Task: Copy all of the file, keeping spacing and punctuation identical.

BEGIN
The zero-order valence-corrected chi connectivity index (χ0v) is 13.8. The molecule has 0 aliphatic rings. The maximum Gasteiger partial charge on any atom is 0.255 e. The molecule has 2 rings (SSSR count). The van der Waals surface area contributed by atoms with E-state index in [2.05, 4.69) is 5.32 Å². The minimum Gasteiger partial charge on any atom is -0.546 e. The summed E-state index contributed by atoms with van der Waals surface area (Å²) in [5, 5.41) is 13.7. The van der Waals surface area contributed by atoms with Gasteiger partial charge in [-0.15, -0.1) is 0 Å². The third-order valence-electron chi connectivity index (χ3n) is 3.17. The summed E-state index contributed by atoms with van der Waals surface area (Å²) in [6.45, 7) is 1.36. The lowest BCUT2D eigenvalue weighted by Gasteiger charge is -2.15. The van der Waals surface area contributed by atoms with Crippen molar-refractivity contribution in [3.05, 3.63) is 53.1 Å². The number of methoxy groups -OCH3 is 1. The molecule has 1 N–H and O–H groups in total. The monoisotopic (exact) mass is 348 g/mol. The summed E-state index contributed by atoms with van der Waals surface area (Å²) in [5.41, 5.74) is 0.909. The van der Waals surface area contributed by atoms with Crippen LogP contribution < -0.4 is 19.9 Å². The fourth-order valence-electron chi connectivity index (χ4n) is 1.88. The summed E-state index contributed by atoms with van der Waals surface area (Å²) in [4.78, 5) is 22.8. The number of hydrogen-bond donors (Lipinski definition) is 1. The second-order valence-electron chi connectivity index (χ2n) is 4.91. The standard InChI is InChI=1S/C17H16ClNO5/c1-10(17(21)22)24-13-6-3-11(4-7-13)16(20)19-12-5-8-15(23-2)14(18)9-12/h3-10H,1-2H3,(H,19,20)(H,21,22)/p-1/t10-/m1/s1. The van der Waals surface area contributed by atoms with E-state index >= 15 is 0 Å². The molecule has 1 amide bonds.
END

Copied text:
The zero-order valence-corrected chi connectivity index (χ0v) is 13.8. The molecule has 0 aliphatic rings. The maximum Gasteiger partial charge on any atom is 0.255 e. The molecule has 2 rings (SSSR count). The van der Waals surface area contributed by atoms with E-state index in [2.05, 4.69) is 5.32 Å². The minimum Gasteiger partial charge on any atom is -0.546 e. The summed E-state index contributed by atoms with van der Waals surface area (Å²) in [5, 5.41) is 13.7. The van der Waals surface area contributed by atoms with Gasteiger partial charge in [-0.15, -0.1) is 0 Å². The third-order valence-electron chi connectivity index (χ3n) is 3.17. The summed E-state index contributed by atoms with van der Waals surface area (Å²) in [6.45, 7) is 1.36. The lowest BCUT2D eigenvalue weighted by Gasteiger charge is -2.15. The van der Waals surface area contributed by atoms with Crippen molar-refractivity contribution in [3.05, 3.63) is 53.1 Å². The number of methoxy groups -OCH3 is 1. The molecule has 1 N–H and O–H groups in total. The monoisotopic (exact) mass is 348 g/mol. The summed E-state index contributed by atoms with van der Waals surface area (Å²) in [5.41, 5.74) is 0.909. The van der Waals surface area contributed by atoms with Crippen LogP contribution < -0.4 is 19.9 Å². The fourth-order valence-electron chi connectivity index (χ4n) is 1.88. The summed E-state index contributed by atoms with van der Waals surface area (Å²) in [4.78, 5) is 22.8. The number of hydrogen-bond donors (Lipinski definition) is 1. The second-order valence-electron chi connectivity index (χ2n) is 4.91. The standard InChI is InChI=1S/C17H16ClNO5/c1-10(17(21)22)24-13-6-3-11(4-7-13)16(20)19-12-5-8-15(23-2)14(18)9-12/h3-10H,1-2H3,(H,19,20)(H,21,22)/p-1/t10-/m1/s1. The van der Waals surface area contributed by atoms with E-state index >= 15 is 0 Å². The molecule has 1 amide bonds.